By Michael Rossmann, S.J.
More than 1.5 million Iraqi refugees have sought refuge in neighboring countries, particularly in Syria and Jordan, and Jesuit Refugee Service has opened projects in these countries to accompany and serve this population and their many needs.
Many of the Iraqi refugees are highly skilled workers — 40% of Iraq’s professionals have fled the country since 2003 — but typically refugees have no legal right to work in the surrounding countries to which they have fled. They thus attempt to rely on previous savings, humanitarian assistance, or under-the-table income in jobs that do not allow them to use their professional skills. It is common for engineers and medical doctors to work as janitors and cooks, for example.
The impact on families is significant. Previous breadwinners may have died in Iraq, and parents experience great frustration in not being able to provide for their families. Many Iraqi children have left school in order to assist their families through jobs in manual labor that are frequently not available for adults over the age of 40.
Some of these displaced Iraqis have been able to settle in a third country like the United States, though difficulties frequently continue. Not only must they adjust to an unfamiliar culture and frequently a new language, but even with official refugee status and a legal right to work, finding jobs, particularly in their former white-collar professions, is often extremely difficult.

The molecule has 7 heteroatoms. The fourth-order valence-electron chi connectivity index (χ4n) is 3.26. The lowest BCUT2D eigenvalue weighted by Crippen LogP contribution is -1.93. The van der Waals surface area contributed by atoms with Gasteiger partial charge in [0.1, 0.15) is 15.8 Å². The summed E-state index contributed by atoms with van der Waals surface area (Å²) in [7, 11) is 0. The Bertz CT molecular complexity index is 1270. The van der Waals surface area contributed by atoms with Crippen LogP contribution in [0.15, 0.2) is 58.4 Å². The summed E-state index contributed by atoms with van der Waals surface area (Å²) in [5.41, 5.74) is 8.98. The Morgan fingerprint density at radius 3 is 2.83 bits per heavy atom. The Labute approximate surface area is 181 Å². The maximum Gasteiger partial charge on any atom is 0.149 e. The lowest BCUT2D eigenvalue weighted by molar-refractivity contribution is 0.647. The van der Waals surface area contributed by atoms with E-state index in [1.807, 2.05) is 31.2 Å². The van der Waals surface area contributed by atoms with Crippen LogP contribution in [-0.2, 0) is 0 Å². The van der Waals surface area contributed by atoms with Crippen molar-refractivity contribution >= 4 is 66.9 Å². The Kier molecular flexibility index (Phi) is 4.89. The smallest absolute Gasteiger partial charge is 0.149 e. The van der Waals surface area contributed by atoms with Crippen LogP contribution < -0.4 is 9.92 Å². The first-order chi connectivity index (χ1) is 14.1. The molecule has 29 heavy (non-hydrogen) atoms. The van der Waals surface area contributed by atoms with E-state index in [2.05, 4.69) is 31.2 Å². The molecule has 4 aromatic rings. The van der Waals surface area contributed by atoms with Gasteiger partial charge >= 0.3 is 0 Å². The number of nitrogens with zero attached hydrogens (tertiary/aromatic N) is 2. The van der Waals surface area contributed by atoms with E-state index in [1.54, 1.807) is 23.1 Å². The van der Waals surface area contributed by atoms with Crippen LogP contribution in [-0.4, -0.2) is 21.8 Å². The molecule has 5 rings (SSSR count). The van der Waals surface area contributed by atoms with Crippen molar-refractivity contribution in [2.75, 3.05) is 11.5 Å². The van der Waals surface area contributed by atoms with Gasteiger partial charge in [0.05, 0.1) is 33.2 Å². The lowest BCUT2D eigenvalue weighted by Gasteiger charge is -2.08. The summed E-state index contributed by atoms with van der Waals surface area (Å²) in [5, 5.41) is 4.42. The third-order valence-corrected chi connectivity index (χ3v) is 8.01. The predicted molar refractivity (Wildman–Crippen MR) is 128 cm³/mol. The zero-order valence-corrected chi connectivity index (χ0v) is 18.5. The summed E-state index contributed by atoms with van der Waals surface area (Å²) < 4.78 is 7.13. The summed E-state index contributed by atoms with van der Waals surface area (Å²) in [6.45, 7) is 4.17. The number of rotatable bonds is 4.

Farrah, a single mother who left Baghdad with her son after he was kidnapped but then managed to escape, was living in Jordan for four years. Her experience represents the struggles that many Iraqi refugees face.
Though she earned a law degree in Iraq, she was unable to work in Jordan and relied on savings and the assistance of family, friends, and NGOs. Her son was able to attend school but, like many Iraqi children living in neighboring countries, had great difficulties fitting in and adjusting to life as an outsider in Jordan.
While Farrah had many family and friends in Jordan and was more comfortable living in a similar cultural situation, she left with her son yet again, this time for the United States, in order that he might eventually be able to attain a good job.
"There is nothing for me here," she said. "I have no friends in the United States, but I came so that my son could succeed and have a new life."
Farrah demonstrates the tremendous sacrifices that many refugees who have already endured great hardships make for their loved ones.
Farrah's son, now 16, has received a scholarship to attend a Catholic high school and has made many friends in his new home. While their family has received government assistance and though she speaks English quite well, similar to her frustration in Jordan she struggles to find any work, let alone a job related to her legal background.
The love of refugee parents for their children amidst tremendous insecurity and the longing to provide for their loved ones can model the love of God for all of God's people. Refugee parents’ desire to sacrifice everything for their children can represent in some way the example of Jesus who offered himself so that all may have life.
Join Us in Reflection:
"And I tell you, ask and you will receive; seek and you will find; knock and the door will be opened to you.
For everyone who asks, receives; and the one who seeks, finds; and to the one who knocks, the door will be opened.
What father among you would hand his son a snake when he asks for a fish?
Or hand him a scorpion when he asks for an egg?
If you then, who are wicked, know how to give good gifts to your children, how much more will the Father in heaven give the holy Spirit to those who ask him?"